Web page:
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Black start from the bottom up: rethinking our most important back-up plan

You’ve seen them in the movies and in dramas on telly, but nationwide blackouts are a rare thing – we’ve never had one in Great Britain, and as the nation’s electricity system operator we’re confident of keeping it that way.

But what’s our back-up plan should the worst happen? A power outage across the entire grid would mean rebooting individual power stations from scratch, and that’s a challenge when there’s no electricity in the system. 

Fortunately, it’s our job to be prepared for the most extraordinary of scenarios, and a nationwide power cut – however unlikely – is something we’re ready and regularly reviewing our plans for. 

Those plans form what we call our Black Start strategy, which gives us the ability to fire up Britain’s electricity system after a total blackout. Black start uses smaller generators to kick-start bigger ones – historically gas and coal plants – creating ‘islands’ of power which connect together on the main transmission network to gradually restore the grid. 

But as we move away from using these large thermal power stations and towards being able to operate the electricity system entirely with zero carbon energy, we need a black start alternative that doesn’t rely on fossil fuel.

It’s a world-first initiative that’s making it possible for renewables to deliver a new kind of black start capability.

That’s why we’re working on the Distributed ReStart project with industry partners SP Energy Networks and TNEI. It’s a world-first initiative that’s harnessing the rapid growth of distributed energy resources (DERs) – including renewables – and making it possible for them to deliver a new kind of grid restoration capability. 

The Ofgem-funded project takes a ‘bottom up’ approach to black start. Instead of creating individual islands of thermally-generated power to reconnect Britain’s transmission network after a blackout, the whole process starts with distributed energy – those smaller generators connected in much greater numbers to the regional distribution networks.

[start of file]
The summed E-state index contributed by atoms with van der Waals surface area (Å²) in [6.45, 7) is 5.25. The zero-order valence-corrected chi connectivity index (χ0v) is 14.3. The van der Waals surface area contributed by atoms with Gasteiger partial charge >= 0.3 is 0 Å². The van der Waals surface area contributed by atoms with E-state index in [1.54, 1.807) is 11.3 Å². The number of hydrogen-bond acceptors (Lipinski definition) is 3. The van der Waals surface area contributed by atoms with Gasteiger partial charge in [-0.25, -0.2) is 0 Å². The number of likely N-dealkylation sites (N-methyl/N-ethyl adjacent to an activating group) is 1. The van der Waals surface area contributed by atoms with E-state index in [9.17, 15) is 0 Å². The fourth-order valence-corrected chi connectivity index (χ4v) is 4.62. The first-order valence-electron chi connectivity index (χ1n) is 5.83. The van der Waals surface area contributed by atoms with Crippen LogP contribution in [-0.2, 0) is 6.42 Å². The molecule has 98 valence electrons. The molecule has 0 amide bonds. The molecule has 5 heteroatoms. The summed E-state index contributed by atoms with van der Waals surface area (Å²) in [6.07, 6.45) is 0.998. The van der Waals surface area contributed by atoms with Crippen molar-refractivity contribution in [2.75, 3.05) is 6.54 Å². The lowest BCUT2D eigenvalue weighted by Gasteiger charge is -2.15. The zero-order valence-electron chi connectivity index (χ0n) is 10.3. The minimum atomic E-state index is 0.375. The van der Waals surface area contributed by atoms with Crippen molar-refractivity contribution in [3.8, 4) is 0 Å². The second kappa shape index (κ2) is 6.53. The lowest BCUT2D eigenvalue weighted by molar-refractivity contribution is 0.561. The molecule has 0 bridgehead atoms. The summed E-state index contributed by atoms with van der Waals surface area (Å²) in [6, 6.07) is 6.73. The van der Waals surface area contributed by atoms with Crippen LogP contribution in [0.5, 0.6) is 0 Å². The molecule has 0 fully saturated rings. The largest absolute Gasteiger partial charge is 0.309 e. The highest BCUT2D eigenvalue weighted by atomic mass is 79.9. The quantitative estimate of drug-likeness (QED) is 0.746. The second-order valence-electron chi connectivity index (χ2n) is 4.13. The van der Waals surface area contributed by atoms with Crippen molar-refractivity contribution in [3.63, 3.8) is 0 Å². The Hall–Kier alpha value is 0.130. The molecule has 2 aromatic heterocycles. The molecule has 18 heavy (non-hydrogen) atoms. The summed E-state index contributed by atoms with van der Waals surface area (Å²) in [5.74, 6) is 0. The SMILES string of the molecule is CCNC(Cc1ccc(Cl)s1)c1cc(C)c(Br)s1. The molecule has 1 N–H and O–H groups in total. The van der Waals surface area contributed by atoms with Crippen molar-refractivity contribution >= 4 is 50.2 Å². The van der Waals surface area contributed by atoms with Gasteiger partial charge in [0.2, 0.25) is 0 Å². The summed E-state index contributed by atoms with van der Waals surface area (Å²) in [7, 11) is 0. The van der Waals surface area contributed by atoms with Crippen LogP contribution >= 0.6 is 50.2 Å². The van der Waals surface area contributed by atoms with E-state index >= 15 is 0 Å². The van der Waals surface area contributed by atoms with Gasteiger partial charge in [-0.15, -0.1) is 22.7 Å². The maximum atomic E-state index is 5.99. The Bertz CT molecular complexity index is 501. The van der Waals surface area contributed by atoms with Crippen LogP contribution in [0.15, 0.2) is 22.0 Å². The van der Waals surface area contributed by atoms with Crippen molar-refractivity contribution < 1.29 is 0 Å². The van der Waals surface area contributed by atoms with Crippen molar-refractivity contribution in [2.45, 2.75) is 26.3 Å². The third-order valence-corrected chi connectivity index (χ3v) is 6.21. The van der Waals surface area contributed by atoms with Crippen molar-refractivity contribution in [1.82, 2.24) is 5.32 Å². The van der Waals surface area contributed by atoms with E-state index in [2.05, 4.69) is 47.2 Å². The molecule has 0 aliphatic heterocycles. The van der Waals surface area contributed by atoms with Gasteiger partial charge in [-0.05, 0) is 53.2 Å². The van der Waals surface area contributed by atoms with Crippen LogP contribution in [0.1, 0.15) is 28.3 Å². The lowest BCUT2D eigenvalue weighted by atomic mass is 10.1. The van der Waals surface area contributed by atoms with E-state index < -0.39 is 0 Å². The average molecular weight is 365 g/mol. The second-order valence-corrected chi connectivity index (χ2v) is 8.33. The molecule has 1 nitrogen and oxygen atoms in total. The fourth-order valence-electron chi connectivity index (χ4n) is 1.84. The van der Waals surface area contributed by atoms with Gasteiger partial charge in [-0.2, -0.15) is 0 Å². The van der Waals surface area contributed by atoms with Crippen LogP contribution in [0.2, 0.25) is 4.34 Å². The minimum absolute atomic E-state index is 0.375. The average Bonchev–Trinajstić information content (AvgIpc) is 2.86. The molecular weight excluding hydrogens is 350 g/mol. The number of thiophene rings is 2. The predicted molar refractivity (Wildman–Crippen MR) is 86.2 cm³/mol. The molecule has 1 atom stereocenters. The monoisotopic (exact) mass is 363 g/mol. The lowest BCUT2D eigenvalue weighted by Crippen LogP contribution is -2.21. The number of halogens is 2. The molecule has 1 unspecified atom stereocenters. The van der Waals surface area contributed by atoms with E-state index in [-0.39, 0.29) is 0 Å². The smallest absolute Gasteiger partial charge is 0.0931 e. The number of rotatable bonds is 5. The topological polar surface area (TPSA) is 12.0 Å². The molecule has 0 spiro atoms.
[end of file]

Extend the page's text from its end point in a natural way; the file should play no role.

These DERs create clusters of power which scale up through the regional networks, gradually restoring grid power through the high-voltage transmission lines. It’s an exciting prospect and one which is in tune with the country’s net zero targets. In a near-future where Distributed ReStart has replaced our black start strategy, we could see renewable generation alone meet our grid restoration needs – whether it’s from hydro power, biomass or intermittent generators like wind and solar.

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Find out more from our June 2020 Distributed ReStart virtual event 

It’s all more easily said than done, of course. Our Distributed ReStart project experts are working hard on tackling the different challenges associated with getting Britain’s grid back on its feet using DER alone. 

From the power engineering aspects of making Black Start from DER possible and the operational and telecommunications challenges of coordinating a swift and effective response during a blackout, to the commercial and regulatory framework to make it happen, there’s a whole range of workstreams that ESO and our partners are finding solutions for – and you can read more about their progress in our latest report.

We’re now in the design stage of the project, and are on target to start live trials within the next 12 months. Trials will take place with various generation technologies and in different locations to simulate a variety of network characteristics. It’ll be a significant moment and a major milestone – we’ll be showcasing for the first time anywhere in the world how a black start process could work using distributed energy.

Read the latest Distributed ReStart progress report (June 2020)

In the meantime, at ESO – and with our industry partners in the project – we’ll be working hard to make sure Britain’s electricity supply remains safe and secure, and that black start is consigned to the scripts of movies and TV shows.